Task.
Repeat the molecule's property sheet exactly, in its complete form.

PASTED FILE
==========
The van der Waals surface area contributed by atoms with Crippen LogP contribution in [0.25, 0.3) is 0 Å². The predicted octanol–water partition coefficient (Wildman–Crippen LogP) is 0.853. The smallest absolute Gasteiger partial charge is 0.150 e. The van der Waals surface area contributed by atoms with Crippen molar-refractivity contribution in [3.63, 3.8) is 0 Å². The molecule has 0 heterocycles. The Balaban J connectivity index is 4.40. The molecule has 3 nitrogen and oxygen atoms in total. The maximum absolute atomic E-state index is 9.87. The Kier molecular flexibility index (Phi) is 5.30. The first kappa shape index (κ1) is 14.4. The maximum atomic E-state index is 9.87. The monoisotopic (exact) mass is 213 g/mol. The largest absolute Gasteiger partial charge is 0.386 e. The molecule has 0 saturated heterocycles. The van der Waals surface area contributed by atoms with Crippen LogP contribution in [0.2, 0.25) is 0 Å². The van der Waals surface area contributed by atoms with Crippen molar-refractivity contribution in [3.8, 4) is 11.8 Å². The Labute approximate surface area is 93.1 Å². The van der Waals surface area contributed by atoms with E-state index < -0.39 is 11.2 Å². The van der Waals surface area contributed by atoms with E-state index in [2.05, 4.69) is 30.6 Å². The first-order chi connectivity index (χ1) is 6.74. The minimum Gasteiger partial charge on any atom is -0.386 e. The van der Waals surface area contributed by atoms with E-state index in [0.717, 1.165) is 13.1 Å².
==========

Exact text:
The van der Waals surface area contributed by atoms with Crippen LogP contribution in [0.25, 0.3) is 0 Å². The predicted octanol–water partition coefficient (Wildman–Crippen LogP) is 0.853. The smallest absolute Gasteiger partial charge is 0.150 e. The van der Waals surface area contributed by atoms with Crippen molar-refractivity contribution in [3.63, 3.8) is 0 Å². The molecule has 0 heterocycles. The Balaban J connectivity index is 4.40. The molecule has 3 nitrogen and oxygen atoms in total. The maximum absolute atomic E-state index is 9.87. The Kier molecular flexibility index (Phi) is 5.30. The first kappa shape index (κ1) is 14.4. The maximum atomic E-state index is 9.87. The monoisotopic (exact) mass is 213 g/mol. The largest absolute Gasteiger partial charge is 0.386 e. The molecule has 0 saturated heterocycles. The van der Waals surface area contributed by atoms with Crippen LogP contribution in [0.2, 0.25) is 0 Å². The van der Waals surface area contributed by atoms with Crippen molar-refractivity contribution in [3.8, 4) is 11.8 Å². The Labute approximate surface area is 93.1 Å². The van der Waals surface area contributed by atoms with E-state index < -0.39 is 11.2 Å². The van der Waals surface area contributed by atoms with E-state index in [2.05, 4.69) is 30.6 Å². The first-order chi connectivity index (χ1) is 6.74. The minimum Gasteiger partial charge on any atom is -0.386 e. The van der Waals surface area contributed by atoms with E-state index in [0.717, 1.165) is 13.1 Å².